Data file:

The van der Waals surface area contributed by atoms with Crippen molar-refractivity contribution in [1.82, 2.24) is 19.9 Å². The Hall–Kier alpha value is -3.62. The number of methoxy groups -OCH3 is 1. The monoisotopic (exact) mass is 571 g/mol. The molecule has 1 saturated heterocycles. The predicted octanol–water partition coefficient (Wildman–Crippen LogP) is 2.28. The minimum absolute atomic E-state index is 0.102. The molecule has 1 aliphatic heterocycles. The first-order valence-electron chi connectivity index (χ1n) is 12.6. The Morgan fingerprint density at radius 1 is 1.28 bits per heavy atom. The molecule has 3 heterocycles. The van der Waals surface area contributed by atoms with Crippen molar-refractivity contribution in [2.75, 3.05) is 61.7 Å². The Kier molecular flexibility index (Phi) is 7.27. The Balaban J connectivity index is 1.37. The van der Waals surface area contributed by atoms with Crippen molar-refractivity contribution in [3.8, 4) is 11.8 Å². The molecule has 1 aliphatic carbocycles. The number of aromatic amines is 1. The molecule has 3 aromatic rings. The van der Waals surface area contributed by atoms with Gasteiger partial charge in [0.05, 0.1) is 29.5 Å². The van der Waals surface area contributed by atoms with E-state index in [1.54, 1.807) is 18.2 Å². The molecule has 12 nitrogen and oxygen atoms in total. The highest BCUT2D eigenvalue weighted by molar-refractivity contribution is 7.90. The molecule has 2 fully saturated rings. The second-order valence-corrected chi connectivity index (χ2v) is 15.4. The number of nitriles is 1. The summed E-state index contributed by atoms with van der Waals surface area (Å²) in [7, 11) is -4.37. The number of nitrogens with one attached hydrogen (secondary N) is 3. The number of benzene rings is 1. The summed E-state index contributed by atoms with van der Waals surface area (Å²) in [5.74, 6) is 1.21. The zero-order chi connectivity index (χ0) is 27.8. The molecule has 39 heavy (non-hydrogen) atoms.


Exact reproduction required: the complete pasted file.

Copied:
The van der Waals surface area contributed by atoms with Crippen molar-refractivity contribution in [1.82, 2.24) is 19.9 Å². The Hall–Kier alpha value is -3.62. The number of methoxy groups -OCH3 is 1. The monoisotopic (exact) mass is 571 g/mol. The molecule has 1 saturated heterocycles. The predicted octanol–water partition coefficient (Wildman–Crippen LogP) is 2.28. The minimum absolute atomic E-state index is 0.102. The molecule has 1 aliphatic heterocycles. The first-order valence-electron chi connectivity index (χ1n) is 12.6. The Morgan fingerprint density at radius 1 is 1.28 bits per heavy atom. The molecule has 3 heterocycles. The van der Waals surface area contributed by atoms with Crippen molar-refractivity contribution in [2.75, 3.05) is 61.7 Å². The Kier molecular flexibility index (Phi) is 7.27. The Balaban J connectivity index is 1.37. The van der Waals surface area contributed by atoms with Crippen molar-refractivity contribution in [3.8, 4) is 11.8 Å². The molecule has 1 aliphatic carbocycles. The number of aromatic amines is 1. The molecule has 3 aromatic rings. The van der Waals surface area contributed by atoms with Gasteiger partial charge in [0.05, 0.1) is 29.5 Å². The van der Waals surface area contributed by atoms with E-state index in [1.54, 1.807) is 18.2 Å². The molecule has 12 nitrogen and oxygen atoms in total. The highest BCUT2D eigenvalue weighted by molar-refractivity contribution is 7.90. The molecule has 2 fully saturated rings. The second-order valence-corrected chi connectivity index (χ2v) is 15.4. The number of nitriles is 1. The summed E-state index contributed by atoms with van der Waals surface area (Å²) in [7, 11) is -4.37. The number of nitrogens with one attached hydrogen (secondary N) is 3. The number of benzene rings is 1. The summed E-state index contributed by atoms with van der Waals surface area (Å²) in [5.74, 6) is 1.21. The zero-order chi connectivity index (χ0) is 27.8. The molecule has 39 heavy (non-hydrogen) atoms.